On March 2, 2004, Bernard Lord's Conservative government announces that the hospital in Caraquet, New Brunswick, will be converted to a community health centre. Considering the government's decision unfair, the people of the region rally to save the health care services to which they feel entitled. Despite their year-and-a-half-long struggle, the Hôpital de l'Enfant-Jésus is closed. In recording the chronology of the events, Renée Blanchar plunges into the heart of the action with an urgent need to speak out against injustice. The result is a very human film about solidarity. In French with English subtitles.
Shot at the Health Sciences Centre in St. John's, Newfoundland, this documentary reveals the workings of a contemporary health-care facility. Accompanied by hospital staff, we travel through labs, pharmacies, supply rooms, operating theatres and patient rooms from the maternity ward to the morgue. As debate in Canada and the world rages over health care, Hospital City offers a moving, human portrait of the people whom the issues touch most closely.
Shot at the Pierre Boucher Hospital in Montreal, this film takes us into the emergency room to see how our healthcare system is holding up. What it reveals is a powerful indictment of management that sees only the bottom line while human lives are at stake.
This documentary is the story of two Mennonite brothers from Manitoba who were forced to make a decision in 1939, as Canada joined World War II. In the face of 400 years of pacifist tradition, should they now go to war? Ted became a conscientious objector while his brother went into military service. Fifty years later, the town of Winkler dedicates its first war memorial and John begins to share his war experiences with Ted.
This 1946 short film takes a look at the groundbreaking Health Units that were set up throughout the province of Manitoba to improve sanitary conditions and provide adequate medical services. The film illustrates how the first of these clinics, the Dauphin Health Unit, was organized, and shows members of its staff at work in the community.
This award-winning documentary presents Mark Nowaczynski, a physician who photographs the lives of many of his elderly patients. "Who in the world would want to see a bunch of pictures of me? Junk," says Connie, 93. Yet "Dr. Mark" has been photographing her and other patients to raise awareness about the lack of home care in this growing segment of the population. His black-and-white pictures reflect faces that convey fragility and vulnerability but also quiet strength as these seniors struggle to live with dignity.
The shore of a lake. A dam. Myriad testimonials that go right over our heads, just like everything else. Camped out in his car, a filmmaker stares out at the landscape through the raindrops coating the windows. Encounters emerge one by one. Voices multiply, at times validating each other, later contradictory. The filmmaker moves from worry to optimism. Only one question remains: Is there a right answer?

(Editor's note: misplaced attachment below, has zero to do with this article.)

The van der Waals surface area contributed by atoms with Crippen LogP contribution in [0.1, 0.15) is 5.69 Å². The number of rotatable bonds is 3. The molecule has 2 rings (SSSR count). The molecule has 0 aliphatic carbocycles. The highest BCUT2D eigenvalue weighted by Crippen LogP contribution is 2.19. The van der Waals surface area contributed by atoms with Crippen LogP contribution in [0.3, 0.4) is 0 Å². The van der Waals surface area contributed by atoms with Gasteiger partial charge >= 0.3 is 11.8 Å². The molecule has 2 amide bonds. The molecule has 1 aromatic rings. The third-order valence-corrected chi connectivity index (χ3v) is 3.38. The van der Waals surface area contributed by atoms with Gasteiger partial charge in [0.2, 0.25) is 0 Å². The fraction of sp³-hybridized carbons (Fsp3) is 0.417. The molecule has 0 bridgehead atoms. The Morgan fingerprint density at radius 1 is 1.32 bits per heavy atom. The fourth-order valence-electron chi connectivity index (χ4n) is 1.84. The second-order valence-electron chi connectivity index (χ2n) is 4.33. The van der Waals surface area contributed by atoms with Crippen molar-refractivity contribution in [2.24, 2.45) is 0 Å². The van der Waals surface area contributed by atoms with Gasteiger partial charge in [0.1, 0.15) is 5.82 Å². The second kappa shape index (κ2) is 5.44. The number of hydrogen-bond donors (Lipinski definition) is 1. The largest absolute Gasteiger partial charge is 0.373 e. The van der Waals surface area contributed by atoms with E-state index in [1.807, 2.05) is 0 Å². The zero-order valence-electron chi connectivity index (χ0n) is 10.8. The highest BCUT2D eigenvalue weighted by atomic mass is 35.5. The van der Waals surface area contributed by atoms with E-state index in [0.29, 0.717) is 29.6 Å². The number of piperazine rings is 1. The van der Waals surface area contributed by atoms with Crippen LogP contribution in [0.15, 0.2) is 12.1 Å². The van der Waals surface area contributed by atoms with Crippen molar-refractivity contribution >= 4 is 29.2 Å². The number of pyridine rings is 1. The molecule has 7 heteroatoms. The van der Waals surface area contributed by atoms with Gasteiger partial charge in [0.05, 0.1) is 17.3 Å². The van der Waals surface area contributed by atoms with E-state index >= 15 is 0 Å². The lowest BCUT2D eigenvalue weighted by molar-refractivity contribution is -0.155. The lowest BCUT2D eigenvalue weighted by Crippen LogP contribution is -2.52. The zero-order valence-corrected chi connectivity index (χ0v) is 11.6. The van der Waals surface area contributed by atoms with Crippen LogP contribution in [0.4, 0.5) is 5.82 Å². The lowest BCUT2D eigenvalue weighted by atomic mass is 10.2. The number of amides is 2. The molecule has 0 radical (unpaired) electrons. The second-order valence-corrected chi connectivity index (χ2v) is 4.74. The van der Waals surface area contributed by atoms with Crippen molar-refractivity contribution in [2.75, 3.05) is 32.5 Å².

An investigation into how language is changing in the age of COVID-19. The complete upheaval of social relationships today is leading to the reinterpretation of certain terms, which have suddenly taken on a fatal connotation. This film is a funeral mass in memory of the word “contact.”
Many Black, racialized and immigrant women work with elderly patients as healthcare providers. Their jobs, already arduous and underpaid as it is, have become even more exhausting during the COVID-19 pandemic. While some public commentators have described them as overrepresented in this sector because of their culture, and hailed them as “guardian angels,” what do they themselves have to say? This cross-sectional portrait of some of these women takes the form of a meditative essay.
Against the backdrop of the camera’s meditative wandering through the places that created Quebec, Where the Land Ends explores and questions the historical narrative, as a group of young people who were not old enough to vote in the 1995 referendum express their views. They seem to have decided, on their own, to create a new “Terre des Hommes” (Man and His World).
In 2013, an ancient statue of Apollo was found in the waters off Gaza—before disappearing under mysterious circumstances. Is it the work of forgers, or a gift from the gods to a Palestinian people desperately in need of hope? Soon the rumours start to swirl, while behind the scenes local and international players start jostling—some driven by historical preservation and others by purely commercial interests. Filmed in Gaza and Jerusalem, The Apollo of Gaza plays out like a mystery built around a national treasure that is the stuff of dreams. The Apollo of Gaza is an engaging reflection on the passage of time and the fragility of civilizations, as well as a poetic and philosophical meditation that immerses us in the often-misunderstood realities of life in a place that continues to pay a heavy price for the seemingly endless Israeli-Palestinian conflict—a place where life doggedly carries on, resisting. Like a meteor streaking across the sky, the statue of Apollo brings a moment of light and beauty to Gaza. Can it help restore dignity to a people, revealing a glorious history and fostering pride in a nation often misrepresented and demeaned?
Ages 14 to 17
Civics/Citizenship - Citizen Responsibilities
Diversity - Diversity in Communities
Ethics and Religious Culture - Ethical Values
Social Studies - Social Policies and Programs